Thank You Rusty for today, for the song, for showing me “sell” hidden in your name, for the bunnies in the yard, for showing me that light follows darkness. My story isn’t over, it continues just like the ; .

Now to find a turtle to count the quadrants on its back.

Be Aware…of your mental health

Every May “Mental Health Awareness Month” receives recognition. It raises awareness to mental health in all aspects. According to MentalHealth.gov, “mental health includes our emotional, psychological, and social well-being. It affects how we think, feel, and act. It also helps determine how we handle stress, relate to others, and make choices. Mental health is important at every stage of life, from childhood and adolescence through adulthood.”

Wouldn’t it be wise to make every month about mental health awareness?

In the past year or so, our mental health took a toll thanks to a pandemic where people were forced to stay in and stay home from everything including work and school (in most cases). Stress became something a lot more people had to deal with due to factors that couldn’t be controlled. A few times, I’ve brought up dealing with stress and I had questions posed to me that resembled: what stress? what do you have to stress about? It’s as if stress wasn’t welcomed in my life. Yet, I’ve had to manage my mental health, physical health issues, financial struggles, and anything else that pulls at my life. Stress affects everyone at some time in their life; there’s no set rules on who’s allowed to have stress- whether or not they have a family of their own; if they’re dating or not; if they own a home, live in an apartment or are homeless; if they have a job or two or none, etc.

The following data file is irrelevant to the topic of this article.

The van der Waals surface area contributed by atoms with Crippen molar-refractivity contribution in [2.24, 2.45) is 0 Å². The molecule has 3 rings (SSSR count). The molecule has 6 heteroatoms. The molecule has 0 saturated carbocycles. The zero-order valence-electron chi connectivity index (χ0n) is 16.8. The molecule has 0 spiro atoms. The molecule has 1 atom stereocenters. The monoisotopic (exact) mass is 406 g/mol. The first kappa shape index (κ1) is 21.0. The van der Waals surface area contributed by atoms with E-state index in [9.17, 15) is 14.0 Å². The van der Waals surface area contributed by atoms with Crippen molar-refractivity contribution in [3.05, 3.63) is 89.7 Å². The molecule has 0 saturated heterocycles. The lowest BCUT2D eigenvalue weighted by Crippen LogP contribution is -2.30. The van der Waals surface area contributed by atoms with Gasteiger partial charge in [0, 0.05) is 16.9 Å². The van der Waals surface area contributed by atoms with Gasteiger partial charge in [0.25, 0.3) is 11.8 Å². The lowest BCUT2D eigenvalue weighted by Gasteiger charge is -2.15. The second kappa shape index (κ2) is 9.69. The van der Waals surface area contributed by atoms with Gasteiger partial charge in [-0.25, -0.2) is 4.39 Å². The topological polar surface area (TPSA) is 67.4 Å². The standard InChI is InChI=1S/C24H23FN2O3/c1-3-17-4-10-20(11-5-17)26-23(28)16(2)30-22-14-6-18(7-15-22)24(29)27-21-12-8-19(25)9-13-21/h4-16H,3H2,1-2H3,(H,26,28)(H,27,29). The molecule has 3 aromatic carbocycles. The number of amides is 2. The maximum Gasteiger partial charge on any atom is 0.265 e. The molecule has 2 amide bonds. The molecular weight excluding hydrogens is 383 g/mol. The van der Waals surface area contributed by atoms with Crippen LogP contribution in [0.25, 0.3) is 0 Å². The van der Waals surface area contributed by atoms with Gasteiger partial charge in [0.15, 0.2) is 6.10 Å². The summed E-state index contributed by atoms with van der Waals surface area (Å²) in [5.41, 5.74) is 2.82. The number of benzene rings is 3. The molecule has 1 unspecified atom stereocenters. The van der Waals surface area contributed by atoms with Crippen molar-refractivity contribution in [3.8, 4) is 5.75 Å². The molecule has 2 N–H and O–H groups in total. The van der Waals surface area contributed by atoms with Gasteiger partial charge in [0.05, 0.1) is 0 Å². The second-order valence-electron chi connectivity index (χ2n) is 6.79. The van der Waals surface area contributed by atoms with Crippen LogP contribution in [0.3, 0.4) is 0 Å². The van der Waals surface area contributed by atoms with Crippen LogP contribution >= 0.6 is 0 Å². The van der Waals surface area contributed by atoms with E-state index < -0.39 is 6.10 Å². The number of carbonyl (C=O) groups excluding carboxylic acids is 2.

Not everyone had/has the ability to work on their mental health professionally due to access, cost, and other factors. I am one of the luckier people who had and continues to have access.

A stigma continues to surround mental health as well as mental illness and the completion or attempt of suicide. Suicide rates continue to be high along with depression and other mental illnesses, and yet people hesitate to talk about it. I admit that I only talk in detail to certain people about my mental health (outside of my health providers) and a few that I know I can confide in. It does get easier as I continue to learn, work through, and grow what all of me deals with. No one handles life issues like the next person so it’s important to speak to a professional who listens, encourages feedback, provides insight, guides you with strategies and makes you do your homework. I have such a person in my life; she’s definitely someone I can trust.

I am aware of my mental health daily.
I know people and places exist to assist with my mental health.
I know that seeing a therapist doesn’t mean I’m weak.